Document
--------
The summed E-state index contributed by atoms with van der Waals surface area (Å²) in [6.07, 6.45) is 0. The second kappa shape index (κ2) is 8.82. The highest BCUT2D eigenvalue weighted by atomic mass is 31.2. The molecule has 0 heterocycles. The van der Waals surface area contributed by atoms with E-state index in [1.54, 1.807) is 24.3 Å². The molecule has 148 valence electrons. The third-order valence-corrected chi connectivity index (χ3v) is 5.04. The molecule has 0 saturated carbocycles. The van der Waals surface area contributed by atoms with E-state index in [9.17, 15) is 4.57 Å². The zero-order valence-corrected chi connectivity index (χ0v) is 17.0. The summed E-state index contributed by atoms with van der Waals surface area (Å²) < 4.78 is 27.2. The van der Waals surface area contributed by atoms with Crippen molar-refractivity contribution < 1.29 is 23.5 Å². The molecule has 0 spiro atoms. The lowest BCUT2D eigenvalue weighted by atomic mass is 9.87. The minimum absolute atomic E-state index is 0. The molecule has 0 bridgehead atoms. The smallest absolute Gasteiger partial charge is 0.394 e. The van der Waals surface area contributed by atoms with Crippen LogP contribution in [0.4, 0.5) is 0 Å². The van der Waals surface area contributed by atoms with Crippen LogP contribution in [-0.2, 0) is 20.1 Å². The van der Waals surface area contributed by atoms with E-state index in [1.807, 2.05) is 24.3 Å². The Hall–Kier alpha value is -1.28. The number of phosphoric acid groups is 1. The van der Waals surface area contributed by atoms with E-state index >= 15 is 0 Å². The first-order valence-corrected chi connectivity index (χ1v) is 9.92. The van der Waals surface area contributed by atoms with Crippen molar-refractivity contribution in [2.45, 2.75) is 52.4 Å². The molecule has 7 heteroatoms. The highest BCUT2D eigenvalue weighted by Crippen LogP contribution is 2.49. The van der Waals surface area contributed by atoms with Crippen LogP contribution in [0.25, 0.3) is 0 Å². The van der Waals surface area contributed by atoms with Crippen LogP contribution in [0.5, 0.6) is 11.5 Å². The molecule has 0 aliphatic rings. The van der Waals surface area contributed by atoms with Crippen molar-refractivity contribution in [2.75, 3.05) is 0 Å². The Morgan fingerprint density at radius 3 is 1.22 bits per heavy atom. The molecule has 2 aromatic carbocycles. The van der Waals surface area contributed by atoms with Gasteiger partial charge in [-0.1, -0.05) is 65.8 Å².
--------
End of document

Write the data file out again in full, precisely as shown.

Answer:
The summed E-state index contributed by atoms with van der Waals surface area (Å²) in [6.07, 6.45) is 0. The second kappa shape index (κ2) is 8.82. The highest BCUT2D eigenvalue weighted by atomic mass is 31.2. The molecule has 0 heterocycles. The van der Waals surface area contributed by atoms with E-state index in [1.54, 1.807) is 24.3 Å². The molecule has 148 valence electrons. The third-order valence-corrected chi connectivity index (χ3v) is 5.04. The molecule has 0 saturated carbocycles. The van der Waals surface area contributed by atoms with E-state index in [9.17, 15) is 4.57 Å². The zero-order valence-corrected chi connectivity index (χ0v) is 17.0. The summed E-state index contributed by atoms with van der Waals surface area (Å²) < 4.78 is 27.2. The van der Waals surface area contributed by atoms with Crippen molar-refractivity contribution < 1.29 is 23.5 Å². The molecule has 0 spiro atoms. The lowest BCUT2D eigenvalue weighted by atomic mass is 9.87. The minimum absolute atomic E-state index is 0. The molecule has 0 bridgehead atoms. The smallest absolute Gasteiger partial charge is 0.394 e. The van der Waals surface area contributed by atoms with Crippen LogP contribution in [0.4, 0.5) is 0 Å². The van der Waals surface area contributed by atoms with Crippen LogP contribution in [-0.2, 0) is 20.1 Å². The van der Waals surface area contributed by atoms with E-state index in [1.807, 2.05) is 24.3 Å². The Hall–Kier alpha value is -1.28. The number of phosphoric acid groups is 1. The van der Waals surface area contributed by atoms with E-state index >= 15 is 0 Å². The first-order valence-corrected chi connectivity index (χ1v) is 9.92. The van der Waals surface area contributed by atoms with Crippen molar-refractivity contribution in [2.45, 2.75) is 52.4 Å². The molecule has 7 heteroatoms. The highest BCUT2D eigenvalue weighted by Crippen LogP contribution is 2.49. The van der Waals surface area contributed by atoms with Crippen LogP contribution in [0.25, 0.3) is 0 Å². The van der Waals surface area contributed by atoms with Crippen LogP contribution in [0.5, 0.6) is 11.5 Å². The molecule has 0 aliphatic rings. The van der Waals surface area contributed by atoms with Crippen molar-refractivity contribution in [2.75, 3.05) is 0 Å². The Morgan fingerprint density at radius 3 is 1.22 bits per heavy atom. The molecule has 2 aromatic carbocycles. The van der Waals surface area contributed by atoms with Gasteiger partial charge in [-0.1, -0.05) is 65.8 Å².